The Mood Rhythm Instrument: development and preliminary report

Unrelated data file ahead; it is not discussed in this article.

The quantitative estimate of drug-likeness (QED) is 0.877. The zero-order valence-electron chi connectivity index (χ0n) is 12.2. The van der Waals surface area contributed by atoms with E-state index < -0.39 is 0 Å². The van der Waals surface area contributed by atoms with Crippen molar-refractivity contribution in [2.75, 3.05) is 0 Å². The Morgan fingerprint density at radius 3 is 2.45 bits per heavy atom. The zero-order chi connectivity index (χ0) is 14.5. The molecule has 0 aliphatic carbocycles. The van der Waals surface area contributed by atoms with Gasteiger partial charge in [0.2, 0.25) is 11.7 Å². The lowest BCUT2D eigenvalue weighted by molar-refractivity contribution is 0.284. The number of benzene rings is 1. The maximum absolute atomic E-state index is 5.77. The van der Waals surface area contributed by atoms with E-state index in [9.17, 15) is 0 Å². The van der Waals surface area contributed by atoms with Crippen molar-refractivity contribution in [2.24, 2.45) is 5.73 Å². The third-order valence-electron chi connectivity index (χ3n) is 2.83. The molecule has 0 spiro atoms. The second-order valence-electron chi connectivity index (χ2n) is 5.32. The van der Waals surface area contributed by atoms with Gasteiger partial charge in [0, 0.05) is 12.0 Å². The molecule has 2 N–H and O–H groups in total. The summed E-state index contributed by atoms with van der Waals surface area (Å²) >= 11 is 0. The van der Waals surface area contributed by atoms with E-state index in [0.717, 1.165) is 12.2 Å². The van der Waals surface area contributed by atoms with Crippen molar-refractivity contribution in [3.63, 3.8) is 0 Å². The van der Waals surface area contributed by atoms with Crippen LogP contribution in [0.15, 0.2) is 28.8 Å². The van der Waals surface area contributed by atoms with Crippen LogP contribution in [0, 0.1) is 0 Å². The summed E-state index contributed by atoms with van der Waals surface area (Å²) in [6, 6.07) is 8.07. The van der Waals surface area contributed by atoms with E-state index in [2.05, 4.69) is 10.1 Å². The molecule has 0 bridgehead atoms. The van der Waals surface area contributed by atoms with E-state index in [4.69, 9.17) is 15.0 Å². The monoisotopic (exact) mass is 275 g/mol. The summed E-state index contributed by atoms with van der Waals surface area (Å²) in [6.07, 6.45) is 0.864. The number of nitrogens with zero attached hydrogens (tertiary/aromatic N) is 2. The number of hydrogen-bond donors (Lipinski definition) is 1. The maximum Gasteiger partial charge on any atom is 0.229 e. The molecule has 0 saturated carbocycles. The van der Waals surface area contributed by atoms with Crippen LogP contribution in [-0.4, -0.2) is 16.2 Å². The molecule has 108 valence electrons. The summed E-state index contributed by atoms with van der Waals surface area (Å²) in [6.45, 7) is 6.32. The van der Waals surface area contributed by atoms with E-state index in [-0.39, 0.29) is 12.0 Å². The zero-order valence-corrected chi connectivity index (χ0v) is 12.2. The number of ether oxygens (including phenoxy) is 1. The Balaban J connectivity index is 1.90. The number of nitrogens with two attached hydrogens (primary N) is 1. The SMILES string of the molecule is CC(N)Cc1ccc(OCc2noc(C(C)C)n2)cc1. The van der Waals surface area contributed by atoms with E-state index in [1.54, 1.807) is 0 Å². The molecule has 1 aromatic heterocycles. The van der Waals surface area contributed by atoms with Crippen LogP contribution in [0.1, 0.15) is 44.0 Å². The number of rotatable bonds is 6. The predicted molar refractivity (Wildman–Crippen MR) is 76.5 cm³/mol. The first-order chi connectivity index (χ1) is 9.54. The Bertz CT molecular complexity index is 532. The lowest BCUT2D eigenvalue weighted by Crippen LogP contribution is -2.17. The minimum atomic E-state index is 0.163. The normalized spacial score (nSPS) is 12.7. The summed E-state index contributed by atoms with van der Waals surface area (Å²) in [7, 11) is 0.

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OBJECTIVE: To describe the initial steps in the development and validation of a new self-reported instrument designed to assess daily rhythms of mood symptoms, namely, the Mood Rhythm Instrument. METHODS: A multidisciplinary group of experts took part in systematic meetings to plan the construction of the instrument. Clarity of items, their relevance to evaluation of mood states, and the consistency of findings in relation to the available evidence on the biological basis of mood disorders were investigated. The internal consistency of the questionnaire was evaluated through Cronbach's alpha. RESULTS: All of the items proposed in a first version were well rated in terms of clarity. The items more frequently rated as "rhythmic" were related to the somatic symptoms of mood. Their peaks in 24 hours were more frequent in the morning. The items associated with affective symptoms of mood were rated as less rhythmic, and their peak in 24 hours occurred more frequently in the afternoon and evening. Males and females behaved more similarly with respect to somatic than behavioral-affective items. The second version of the Mood Rhythm Instrument had a Cronbach's alpha of 0.73. CONCLUSION: The proposed Mood Rhythm Instrument may be able to detect individual rhythms of cognitive and behavioral measures associated with mood states. Validation in larger samples and against objective measures of rhythms, such as actigraphy, is warranted.
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